Let me know if you make your own or get inspired to create something else with a mens bowtie…there are so many possibilities!
I bought this camera strap online but was not happy with it once it arrived. It was too wide and slippery for me and I missed the grip of the original Canon strap.
So, noticing that the “Canon” ribbon was simply sewn on, I decided to take it off and stitch on my own trimming. It was very simple to do. I think I spent more time deciding on the trimming pattern than actually putting it all together!
Since I currently don’t have a sewing machine, I first thought of placing the trimming with fabric glue. Though that would have been a good option, the sound and feel of a sewing machine beckoned and I found myself at Sew Over It using one of their machines for just £5 an hour. I had removed the Canon trimming before arriving at the studio so all I had to do was fold over the top edge of the new piece, sew that down, and then sew along each side. The trick is to find trimming that matches the width of the existing strap so that you don’t have to worry about folding the sides in or bulging the fabric.
I’m so happy with the results and love the idea of changing the trimming every so often. Also, this project made me realize that I can’t go too long without a sewing machine…it’s just a matter of time before I buy one of my own.
My favorite soap in the world is from an independent shop in my home-town, Pasadena, called The Soap Kitchen. Made in small batches in an on-site kitchen, the shop is full of beautifully scented and textured soaps that are made from only the best natural ingredients (I absolutely LOVE the lavender oatmeal with shea butter bar!). These soaps literally became all I would use and the thought of being in London without them made me really sad. Like, really.
Luckily, soon after moving here I learned about The Make Lounge, a maker’s paradise that offers creative workshops – including soap making! If I couldn’t buy my natural soaps from The Soap Kitchen, then I could at least try to make my own, right?
This DIY turned out to be more of a group effort due to processing time and allotted space but no one seemed to mind. We had to agree on what types of essential oils we wanted to use since we all had different scent preferences but after that it was smooth sailing with turns on the heat pad, stirring, mixing, and pouring. I’m purposefully leaving major details out because I honestly don’t remember the ingredients and chemical processes (sorry, I should have saved the handout!).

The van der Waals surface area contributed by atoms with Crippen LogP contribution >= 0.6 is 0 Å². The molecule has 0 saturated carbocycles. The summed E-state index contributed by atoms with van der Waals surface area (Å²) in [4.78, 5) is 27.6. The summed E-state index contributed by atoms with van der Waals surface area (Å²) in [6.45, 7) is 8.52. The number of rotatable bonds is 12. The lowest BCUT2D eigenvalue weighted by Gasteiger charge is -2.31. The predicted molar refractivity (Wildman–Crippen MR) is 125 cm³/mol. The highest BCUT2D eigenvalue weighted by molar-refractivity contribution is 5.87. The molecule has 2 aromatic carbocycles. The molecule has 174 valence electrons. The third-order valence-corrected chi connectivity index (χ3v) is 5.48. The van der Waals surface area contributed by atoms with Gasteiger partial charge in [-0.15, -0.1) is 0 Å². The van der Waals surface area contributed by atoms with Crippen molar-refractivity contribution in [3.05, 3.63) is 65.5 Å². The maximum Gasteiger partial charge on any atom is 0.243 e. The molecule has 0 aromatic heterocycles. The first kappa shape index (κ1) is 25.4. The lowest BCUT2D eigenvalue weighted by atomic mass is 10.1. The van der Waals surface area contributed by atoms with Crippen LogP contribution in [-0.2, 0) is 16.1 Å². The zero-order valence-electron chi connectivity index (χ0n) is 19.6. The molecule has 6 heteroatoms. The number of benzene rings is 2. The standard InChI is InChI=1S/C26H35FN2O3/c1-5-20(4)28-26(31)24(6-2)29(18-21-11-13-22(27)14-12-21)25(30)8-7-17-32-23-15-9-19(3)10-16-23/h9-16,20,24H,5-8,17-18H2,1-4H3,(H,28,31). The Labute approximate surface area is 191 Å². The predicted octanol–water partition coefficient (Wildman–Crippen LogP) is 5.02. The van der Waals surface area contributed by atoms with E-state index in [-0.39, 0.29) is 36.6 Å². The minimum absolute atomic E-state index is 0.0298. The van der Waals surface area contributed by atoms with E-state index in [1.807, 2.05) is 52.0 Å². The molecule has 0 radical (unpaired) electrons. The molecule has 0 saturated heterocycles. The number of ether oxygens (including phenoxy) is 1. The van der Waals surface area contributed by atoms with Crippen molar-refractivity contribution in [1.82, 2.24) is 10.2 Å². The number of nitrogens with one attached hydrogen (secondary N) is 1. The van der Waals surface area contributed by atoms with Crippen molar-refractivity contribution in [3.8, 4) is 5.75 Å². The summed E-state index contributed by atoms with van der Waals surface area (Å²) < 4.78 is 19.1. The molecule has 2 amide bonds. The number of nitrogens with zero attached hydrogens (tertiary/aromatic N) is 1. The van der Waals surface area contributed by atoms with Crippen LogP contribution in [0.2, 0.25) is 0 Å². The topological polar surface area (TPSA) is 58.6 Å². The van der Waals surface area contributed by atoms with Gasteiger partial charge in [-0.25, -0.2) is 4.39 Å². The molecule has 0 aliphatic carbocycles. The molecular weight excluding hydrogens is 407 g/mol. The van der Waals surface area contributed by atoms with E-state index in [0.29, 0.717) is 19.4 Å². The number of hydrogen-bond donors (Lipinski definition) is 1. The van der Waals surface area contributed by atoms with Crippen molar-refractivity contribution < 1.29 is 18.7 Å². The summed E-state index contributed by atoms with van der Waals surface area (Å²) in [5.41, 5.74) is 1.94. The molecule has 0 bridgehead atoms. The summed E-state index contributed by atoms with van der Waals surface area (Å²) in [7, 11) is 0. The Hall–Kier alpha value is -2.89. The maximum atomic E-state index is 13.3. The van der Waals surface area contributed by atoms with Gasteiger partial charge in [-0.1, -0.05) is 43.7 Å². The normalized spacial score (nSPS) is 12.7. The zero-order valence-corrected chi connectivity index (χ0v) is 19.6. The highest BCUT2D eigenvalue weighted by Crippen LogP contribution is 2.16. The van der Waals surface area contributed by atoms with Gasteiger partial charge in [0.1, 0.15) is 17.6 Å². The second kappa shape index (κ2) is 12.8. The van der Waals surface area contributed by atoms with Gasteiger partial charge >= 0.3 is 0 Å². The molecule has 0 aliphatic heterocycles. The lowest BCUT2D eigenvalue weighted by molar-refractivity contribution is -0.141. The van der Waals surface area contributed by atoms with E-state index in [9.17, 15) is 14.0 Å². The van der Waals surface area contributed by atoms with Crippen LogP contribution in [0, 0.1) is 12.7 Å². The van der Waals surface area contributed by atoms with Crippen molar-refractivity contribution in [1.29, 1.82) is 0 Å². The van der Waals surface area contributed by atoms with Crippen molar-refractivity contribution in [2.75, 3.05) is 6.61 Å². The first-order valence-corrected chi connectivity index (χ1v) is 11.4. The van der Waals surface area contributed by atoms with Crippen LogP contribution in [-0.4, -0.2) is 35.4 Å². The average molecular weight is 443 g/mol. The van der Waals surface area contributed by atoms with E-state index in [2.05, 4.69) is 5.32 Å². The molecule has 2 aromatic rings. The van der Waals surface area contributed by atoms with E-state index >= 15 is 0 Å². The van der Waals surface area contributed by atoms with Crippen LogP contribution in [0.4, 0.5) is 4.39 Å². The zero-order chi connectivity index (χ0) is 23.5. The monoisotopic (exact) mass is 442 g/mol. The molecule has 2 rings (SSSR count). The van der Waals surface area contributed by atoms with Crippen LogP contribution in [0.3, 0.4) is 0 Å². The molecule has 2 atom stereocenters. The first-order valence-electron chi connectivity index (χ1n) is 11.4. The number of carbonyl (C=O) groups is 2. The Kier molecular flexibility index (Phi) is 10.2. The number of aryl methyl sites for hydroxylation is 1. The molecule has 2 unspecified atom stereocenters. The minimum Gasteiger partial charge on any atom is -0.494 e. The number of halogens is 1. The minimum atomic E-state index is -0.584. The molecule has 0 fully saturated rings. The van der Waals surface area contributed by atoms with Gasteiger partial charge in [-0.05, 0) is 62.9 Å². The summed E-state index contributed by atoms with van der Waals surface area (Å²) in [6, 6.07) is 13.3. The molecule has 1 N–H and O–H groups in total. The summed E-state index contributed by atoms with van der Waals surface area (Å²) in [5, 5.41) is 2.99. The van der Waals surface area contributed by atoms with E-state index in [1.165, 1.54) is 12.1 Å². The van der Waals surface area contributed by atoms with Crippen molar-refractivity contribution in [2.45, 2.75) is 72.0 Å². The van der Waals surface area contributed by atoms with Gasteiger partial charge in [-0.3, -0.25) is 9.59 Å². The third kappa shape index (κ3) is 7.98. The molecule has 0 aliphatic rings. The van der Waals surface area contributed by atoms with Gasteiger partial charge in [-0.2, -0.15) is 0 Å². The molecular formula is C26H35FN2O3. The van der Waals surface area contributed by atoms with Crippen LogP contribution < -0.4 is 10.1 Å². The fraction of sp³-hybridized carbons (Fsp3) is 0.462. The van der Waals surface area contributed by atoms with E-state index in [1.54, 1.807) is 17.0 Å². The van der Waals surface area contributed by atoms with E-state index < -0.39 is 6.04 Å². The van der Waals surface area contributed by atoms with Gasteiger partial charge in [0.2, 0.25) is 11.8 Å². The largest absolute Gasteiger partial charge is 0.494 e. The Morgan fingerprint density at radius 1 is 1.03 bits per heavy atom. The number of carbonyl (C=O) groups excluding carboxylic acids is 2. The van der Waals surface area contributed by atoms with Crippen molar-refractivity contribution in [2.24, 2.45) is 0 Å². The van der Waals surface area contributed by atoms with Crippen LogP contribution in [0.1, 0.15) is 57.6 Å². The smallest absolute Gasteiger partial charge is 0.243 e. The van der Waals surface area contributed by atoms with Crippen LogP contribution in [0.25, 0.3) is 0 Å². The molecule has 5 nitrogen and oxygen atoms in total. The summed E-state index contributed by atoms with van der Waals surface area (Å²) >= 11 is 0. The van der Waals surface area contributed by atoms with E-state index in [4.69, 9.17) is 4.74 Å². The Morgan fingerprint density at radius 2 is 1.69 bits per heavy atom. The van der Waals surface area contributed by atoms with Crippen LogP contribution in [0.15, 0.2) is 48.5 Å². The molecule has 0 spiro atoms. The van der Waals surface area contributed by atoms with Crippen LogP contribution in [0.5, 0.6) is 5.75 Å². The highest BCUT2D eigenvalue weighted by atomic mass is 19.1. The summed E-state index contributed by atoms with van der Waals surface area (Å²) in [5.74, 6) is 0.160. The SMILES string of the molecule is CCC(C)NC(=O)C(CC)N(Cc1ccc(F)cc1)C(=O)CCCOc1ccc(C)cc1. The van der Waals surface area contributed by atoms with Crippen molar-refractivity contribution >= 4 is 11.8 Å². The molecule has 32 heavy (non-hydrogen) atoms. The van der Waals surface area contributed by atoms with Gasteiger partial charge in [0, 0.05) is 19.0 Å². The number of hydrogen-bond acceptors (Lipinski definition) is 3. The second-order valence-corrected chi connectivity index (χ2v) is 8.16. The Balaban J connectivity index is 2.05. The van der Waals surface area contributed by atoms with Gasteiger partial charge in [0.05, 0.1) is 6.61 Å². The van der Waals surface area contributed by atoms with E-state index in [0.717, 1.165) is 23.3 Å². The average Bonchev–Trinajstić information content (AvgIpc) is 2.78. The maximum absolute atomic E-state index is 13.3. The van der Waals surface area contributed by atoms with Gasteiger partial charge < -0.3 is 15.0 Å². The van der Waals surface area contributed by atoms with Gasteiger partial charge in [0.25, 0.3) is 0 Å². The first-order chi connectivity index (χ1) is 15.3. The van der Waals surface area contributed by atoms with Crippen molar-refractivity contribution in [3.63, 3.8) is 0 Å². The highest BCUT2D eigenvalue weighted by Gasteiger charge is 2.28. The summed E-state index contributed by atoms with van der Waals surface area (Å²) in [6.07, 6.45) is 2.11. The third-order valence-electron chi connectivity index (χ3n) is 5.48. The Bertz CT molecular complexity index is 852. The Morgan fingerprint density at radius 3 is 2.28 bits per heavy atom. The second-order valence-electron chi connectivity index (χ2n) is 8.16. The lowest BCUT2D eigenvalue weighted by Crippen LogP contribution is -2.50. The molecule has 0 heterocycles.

Long story short, it was a totally new type of “making” for me and though it was really fun and interesting to learn, I realized that I may be more of a simple crafter than a mad scientist. That being said, I can’t wait to go back to The Make Lounge to try some other workshops like paper cutting art, book binding, and screen printing – I have a feeling those will be more my style.
Besides, I found some great natural soaps from a vendor in Camden Market that can give me my homemade soap fix :)
When you’re not really allowed to put anything on the walls (stupid landlord) blu tack, string, and clips come in really handy. I wanted to make use of the vintage photos I bought a few weeks ago and thought this might be the best way in the meantime.
While it’s probably something I would have done in my college dorm room, I like to think that the vintage photos mature the whole look up a bit. Oh who am I kidding, we have a sock monkey on our headboard. His name is Earl.
Taking inspiration from this DIY post by Creature Comforts, I decided to play with decorative masking tapes for the first time. For the goods I went to Paper Chase – the craft store in London. It was love at first sight as I walked around the aisles imagining all of the fun to be had.
Once home I got straight to business taping, cutting, and pasting away. The project was super fast and easy and a great way to get my crafting fingers back to work.
With a hand-written note on the back, these little cards were a perfectly simple way to say “Happy Mother’s Day” and of course, “I Love You”.
Any other crafters out there make something for Mother’s Day?